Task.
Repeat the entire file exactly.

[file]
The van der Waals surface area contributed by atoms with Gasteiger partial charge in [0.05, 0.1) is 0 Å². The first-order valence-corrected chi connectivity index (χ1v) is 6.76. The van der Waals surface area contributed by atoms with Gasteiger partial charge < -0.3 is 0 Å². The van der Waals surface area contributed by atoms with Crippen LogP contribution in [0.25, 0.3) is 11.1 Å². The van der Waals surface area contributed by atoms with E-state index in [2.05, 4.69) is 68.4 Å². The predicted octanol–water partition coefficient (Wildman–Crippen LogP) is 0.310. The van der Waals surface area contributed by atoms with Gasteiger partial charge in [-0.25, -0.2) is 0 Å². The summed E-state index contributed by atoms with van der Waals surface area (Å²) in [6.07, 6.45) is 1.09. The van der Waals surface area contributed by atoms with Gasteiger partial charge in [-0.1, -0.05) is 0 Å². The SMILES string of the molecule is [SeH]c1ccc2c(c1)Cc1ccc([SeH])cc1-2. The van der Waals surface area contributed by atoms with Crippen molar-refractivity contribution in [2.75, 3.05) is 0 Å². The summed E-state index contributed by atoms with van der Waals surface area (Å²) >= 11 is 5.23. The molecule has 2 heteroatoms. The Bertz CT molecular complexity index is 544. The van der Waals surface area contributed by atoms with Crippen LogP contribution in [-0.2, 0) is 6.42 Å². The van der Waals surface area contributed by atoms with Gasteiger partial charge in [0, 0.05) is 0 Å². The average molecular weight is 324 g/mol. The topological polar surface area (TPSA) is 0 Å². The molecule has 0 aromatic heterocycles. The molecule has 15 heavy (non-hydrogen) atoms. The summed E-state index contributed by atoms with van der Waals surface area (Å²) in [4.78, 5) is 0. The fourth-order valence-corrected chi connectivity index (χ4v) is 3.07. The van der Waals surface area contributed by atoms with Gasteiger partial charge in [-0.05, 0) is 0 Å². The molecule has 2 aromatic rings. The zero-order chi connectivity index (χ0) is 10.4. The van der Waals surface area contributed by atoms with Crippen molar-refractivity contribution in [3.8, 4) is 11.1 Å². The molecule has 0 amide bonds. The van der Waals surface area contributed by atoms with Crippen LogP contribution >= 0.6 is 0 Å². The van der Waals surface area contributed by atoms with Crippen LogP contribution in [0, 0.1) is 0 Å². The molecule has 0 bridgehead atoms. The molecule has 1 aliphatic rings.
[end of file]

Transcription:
The van der Waals surface area contributed by atoms with Gasteiger partial charge in [0.05, 0.1) is 0 Å². The first-order valence-corrected chi connectivity index (χ1v) is 6.76. The van der Waals surface area contributed by atoms with Gasteiger partial charge < -0.3 is 0 Å². The van der Waals surface area contributed by atoms with Crippen LogP contribution in [0.25, 0.3) is 11.1 Å². The van der Waals surface area contributed by atoms with E-state index in [2.05, 4.69) is 68.4 Å². The predicted octanol–water partition coefficient (Wildman–Crippen LogP) is 0.310. The van der Waals surface area contributed by atoms with Gasteiger partial charge in [-0.25, -0.2) is 0 Å². The summed E-state index contributed by atoms with van der Waals surface area (Å²) in [6.07, 6.45) is 1.09. The van der Waals surface area contributed by atoms with Gasteiger partial charge in [-0.1, -0.05) is 0 Å². The SMILES string of the molecule is [SeH]c1ccc2c(c1)Cc1ccc([SeH])cc1-2. The van der Waals surface area contributed by atoms with Crippen molar-refractivity contribution in [2.75, 3.05) is 0 Å². The summed E-state index contributed by atoms with van der Waals surface area (Å²) >= 11 is 5.23. The molecule has 2 heteroatoms. The Bertz CT molecular complexity index is 544. The van der Waals surface area contributed by atoms with Crippen LogP contribution in [-0.2, 0) is 6.42 Å². The van der Waals surface area contributed by atoms with Gasteiger partial charge in [0, 0.05) is 0 Å². The average molecular weight is 324 g/mol. The topological polar surface area (TPSA) is 0 Å². The molecule has 0 aromatic heterocycles. The molecule has 15 heavy (non-hydrogen) atoms. The summed E-state index contributed by atoms with van der Waals surface area (Å²) in [4.78, 5) is 0. The fourth-order valence-corrected chi connectivity index (χ4v) is 3.07. The van der Waals surface area contributed by atoms with Gasteiger partial charge in [-0.05, 0) is 0 Å². The molecule has 2 aromatic rings. The zero-order chi connectivity index (χ0) is 10.4. The van der Waals surface area contributed by atoms with Crippen molar-refractivity contribution in [3.8, 4) is 11.1 Å². The molecule has 0 amide bonds. The van der Waals surface area contributed by atoms with Crippen LogP contribution >= 0.6 is 0 Å². The van der Waals surface area contributed by atoms with Crippen LogP contribution in [0, 0.1) is 0 Å². The molecule has 0 bridgehead atoms. The molecule has 1 aliphatic rings.